Fleet Xpress is also fully integrated within the Speedcast SIGMA gateway, and in August Navarino entered into a new agreement to integrate Fleet Xpress into its service portfolio. Satlink Satellite Communications’ Satbox and Tracklite services will soon become integrated as value-added features of Fleet Xpress. Satlink’s customer base includes MSC Ship Management and Columbia Shipmanagement, and Inmarsat expects 12,500 ships to be using Fleet Xpress in five years.
KVH recently shipped its 6,000th VSAT system and already has a portfolio of applications in place for crew entertainment, training and ship operation. “We see data usage at sea going up every month for all areas of shipping,” says Chief Operating Officer Brent Bruun. However, the company’s usage-based airtime plans, now favored by a majority of customers including BW, Seaspan and SMIT Lamnalco, also cater to smaller data users by providing customers with the fastest speeds on the network regardless of how much data they have committed to on a monthly basis. This contrasts with many other plans that only deliver the fastest speeds to customers buying the largest airtime packages.
KVH’s TracPhone V11-IP ensures seamless connectivity between C-band and Ku-band in all the major shipping lanes. “With other providers, there can be more of a patchwork approach so that hardware or software changes may be needed when moving among regions,” says Bruun. The ability of fleet operators to get satellite communications service and hardware in one package also helps ensure high performance and reliability.
In October, ITC Global released an enhanced version of ITC Crew LIVE for wireless communication and entertainment. The enhancements include increased upload and download speeds and regional-to-global beam-switching capabilities on a single antenna, supported by Panasonic’s satellite network. The system allows the separation of operational and crew networks onboard, and ITC Global says this feature removes the security risks associated with allowing crew to connect across the same link as corporate traffic.
Inmarsat is tackling cyber security with the launch of an end-to-end system in the first quarter of 2017. The service will be based on Unified Threat Management software from Trustwave, Singtel’s cyber security arm. It will be integrated with Inmarsat hardware and delivered through Fleet Xpress to offer defenses such as firewalls, anti-virus, intrusion-prevention and web-filtering.
The ever-increasing demand for higher data throughput has triggered development of more powerful hardware systems, including hand-held devices. Globalstar’s satellite phone now provides up to four times the data speed of many competitors to facilitate email and file transfers. “There appears to be a merger of technology, price and demand,” says Regional Sales Manager Ron Wright. “This has led to the development of inexpensive technology that can be mass-deployed to monitor personnel and equipment.”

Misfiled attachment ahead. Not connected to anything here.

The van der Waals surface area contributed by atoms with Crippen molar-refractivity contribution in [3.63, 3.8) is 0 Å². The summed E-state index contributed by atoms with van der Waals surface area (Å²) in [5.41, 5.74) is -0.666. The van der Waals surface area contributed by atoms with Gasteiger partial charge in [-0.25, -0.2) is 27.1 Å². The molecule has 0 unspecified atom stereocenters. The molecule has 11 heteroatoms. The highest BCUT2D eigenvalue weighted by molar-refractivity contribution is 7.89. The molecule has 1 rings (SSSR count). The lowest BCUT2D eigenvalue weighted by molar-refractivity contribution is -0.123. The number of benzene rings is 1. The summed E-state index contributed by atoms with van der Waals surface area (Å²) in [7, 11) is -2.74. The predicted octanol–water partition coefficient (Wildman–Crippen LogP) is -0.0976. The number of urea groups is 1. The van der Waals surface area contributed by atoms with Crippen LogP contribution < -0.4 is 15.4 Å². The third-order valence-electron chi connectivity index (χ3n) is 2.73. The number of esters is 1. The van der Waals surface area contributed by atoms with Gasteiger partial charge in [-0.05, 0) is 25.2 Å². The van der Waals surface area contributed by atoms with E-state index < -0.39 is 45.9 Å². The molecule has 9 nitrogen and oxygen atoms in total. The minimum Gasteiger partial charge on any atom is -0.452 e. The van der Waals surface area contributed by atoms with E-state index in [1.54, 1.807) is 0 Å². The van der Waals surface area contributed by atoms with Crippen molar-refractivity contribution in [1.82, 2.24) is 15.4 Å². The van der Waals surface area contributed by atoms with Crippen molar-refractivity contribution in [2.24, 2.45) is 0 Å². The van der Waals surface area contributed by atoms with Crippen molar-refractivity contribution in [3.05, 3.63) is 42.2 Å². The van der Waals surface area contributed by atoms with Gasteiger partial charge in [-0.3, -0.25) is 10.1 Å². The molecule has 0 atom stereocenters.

Fixed equipment is also being revolutionized. Cobham has released a new version of its SAILOR 900 VSAT Ku-band antenna to suit the new satcom offerings. All antennas work on high-throughput satellite services including Intelsat's EpicNG. They can also be converted from Ku- to Ka-band operation on services like Inmarsat’s Fleet Xpress or Telenor’s THOR 7.
Intellian Technologies entered into a partnership with Inmarsat in September aimed at accelerating the transition to Fleet Xpress. The partnership will simplify the procurement and installation of shipboard equipment as Inmarsat’s value-added resellers can source all Fleet Xpress-related shipboard equipment, including the Intellian GX100 or GX60 above-deck unit and Intellian’s FleetBroadband 500 system, directly from Intellian.
Matthew Galston, Director of Product Management at Intellian, says so much is changing that it is important to consider the future: “There’s more to consider than just frequency band. Intellian’s v100 can be easily converted from Ku- to Ka-band. That’s the easy part. More complicated are the switches that may occur even within a single frequency. This is where technology features like single cable versus dual cable come into play. Today, people may look at a system that has a single cable connecting below deck and above deck as an advantage, but this is not really the case. A single cable has limitations from a radio frequency (RF) perspective, and it seems we’re already seeing the systems that have only the one cable reaching the limits of their performance capabilities.”
Galston adds that “As satellites get more powerful, you will need dual cables to support these new, higher throughput services that want more RF power, and those changes are probably coming sooner than we think.”
Also coming is a rethink on applications. “The shipping industry moves 90 percent of the world’s goods,” says Galston, “and it owns all of that data. What industries out there would pay for access to very high-resolution, very real-time information about the location, condition and flow of these goods? Wall Street? Insurance companies? Global big data companies such as Google, IBM or others? The time has come for that conversation to start on an industry-wide scale.” – MarEx
The opinions expressed herein are the author's and not necessarily those of The Maritime Executive.